Bearing Witness: The value of online activism - now and always

Amid ongoing atrocities, digital engagement is far from futile – rather, it is key in demanding change. One writer reflects on building online solidarity and holding truth in urgent times

Article by Paula Lacey | 28 Nov 2023
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Before I sat down to write this, I saw a video of a man holding the body of his infant daughter, wracked with sobs amongst the rubble of Gaza. Wincing, I positioned my thumb so I could read the caption without looking at it, as if the words were less stomach-churning. In the last year, I’ve watched from afar as Russian troops continue to wreak destruction in Ukraine, railway collisions in India kill hundreds and injure thousands, and earthquakes in Turkey and Syria leave millions homeless. Unlocking my phone first thing in the morning has become an exercise in nerve, bracing myself for what I might find on my feed. 

In Regarding the Pain of Others, Susan Sontag described being a spectator of suffering as a “quintessential modern experience”, noting how developments in media had reduced the atrocities of war to “living room sights and sounds.” Sontag was writing at the turn of the millennium, and technological developments in the decades since have infinitely multiplied opportunities to encounter suffering; not just victims of war or disaster, but of all facets of human cruelty, local or distant. Those sights and sounds now sit in your pocket to be viewed at any time.

This inescapability creates a heaviness, a profound helplessness such that a common response is to tune it out; we begin to assume that looking at, sharing or posting about the growing list of horrors achieves nothing. As I said, I’ve felt myself try to look away. Indeed, Sontag writes of a “dubious privilege” of those who can decline to be spectators of other people’s pain. Whilst I agree that the choice to look away is a privileged one, I also advocate for a small semantic shift when considering your position in relation to a distant victim of injustice, from that of a spectator to a witness.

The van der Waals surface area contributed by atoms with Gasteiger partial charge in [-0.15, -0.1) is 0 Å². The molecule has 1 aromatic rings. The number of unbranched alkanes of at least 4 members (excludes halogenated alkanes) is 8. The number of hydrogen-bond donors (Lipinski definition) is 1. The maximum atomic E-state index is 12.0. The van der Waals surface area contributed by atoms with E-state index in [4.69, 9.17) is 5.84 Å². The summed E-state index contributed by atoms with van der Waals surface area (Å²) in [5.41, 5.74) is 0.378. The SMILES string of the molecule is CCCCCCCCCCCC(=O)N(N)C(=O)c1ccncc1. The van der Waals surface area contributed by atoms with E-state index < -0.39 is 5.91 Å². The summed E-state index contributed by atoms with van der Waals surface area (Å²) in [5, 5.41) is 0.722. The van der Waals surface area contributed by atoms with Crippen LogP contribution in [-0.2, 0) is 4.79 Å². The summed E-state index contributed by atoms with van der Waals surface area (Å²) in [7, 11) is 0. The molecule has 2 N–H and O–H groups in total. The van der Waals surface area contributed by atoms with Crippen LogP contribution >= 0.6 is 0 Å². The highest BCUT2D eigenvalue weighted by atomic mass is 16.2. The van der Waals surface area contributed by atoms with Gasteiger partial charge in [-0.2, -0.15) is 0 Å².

Writing my master's thesis, I became preoccupied by the unique ways that witnessing plays out online. Camera phones and social media platforms mean that people are now able to position themselves as witnesses preemptively – think of protestors with their phones raised in defiance, primed to capture any potential incidents of police brutality. When shared online for a potential global audience of millions, those viewers, now witnesses themselves, can share those recordings throughout their networks for others to witness. Visual media platforms like Instagram and TikTok have become powerful venues for activism, where users can digitally bear witness to injustice through the sharing and reproduction of testimony. 

A spectator is a passive onlooker, even a voyeur, but witnessing carries a moral responsibility to act upon and relay what is seen. Grappling with the desensitization that comes with a media oversaturated with horror, Sontag argued that passivity is what dulls feeling, noting; “Compassion is an unstable emotion. It needs to be translated into action, or it withers.” Whilst that tug at the chest and the drop of the gut can be despairing when felt alone, when turned into a collective experience it can be galvanising. For me, this means not only turning to face suffering, but sharing what is seen so that others can undergo that same shift. In the case of the ongoing genocide in occupied Gaza – which is, of course, why these questions are arising right now – amplifying online testimonies of those on the ground, be it journalists, doctors, or civilians, should not be dismissed as ineffective.

Bearing witness connotes an assertion of truth, a corroboration of experience as in traditional court testimony. Reaffirming experience shapes how an event endures in collective memory, and is an act of solidarity. For example, content which honoured Brianna Ghey after her death bore witness to both her trans identity and the hateful conditions of her senseless murder amidst a conservative media which denied these truths. And, in the face of staggering state-sanctioned Israeli misinformation, deliberate obfuscation of truth in mainstream media framing and the reported censorship of Palestinian social media accounts, amplifying reports from the ground is vital.

Sontag also urged for a “reflection on how our privileges are located on the same map as their suffering and may – in ways we might prefer not to imagine – be linked” when encountering the pain of another. The way I see it, witnessing must go beyond acknowledging injustice to fostering an understanding that each atrocity does not occur in isolation. When the shock of a news item allows you to recognise a material relationship between you and what you see – for example, how your consumer choices may abet Israel’s system of occupation and apartheid, or how your government has licensed hundreds of millions of pounds worth of arms to a genocidal regime – this creates a course of action. When positioning oneself as a digital witness, developing this consciousness is a strong antidote to that feeling of helplessness.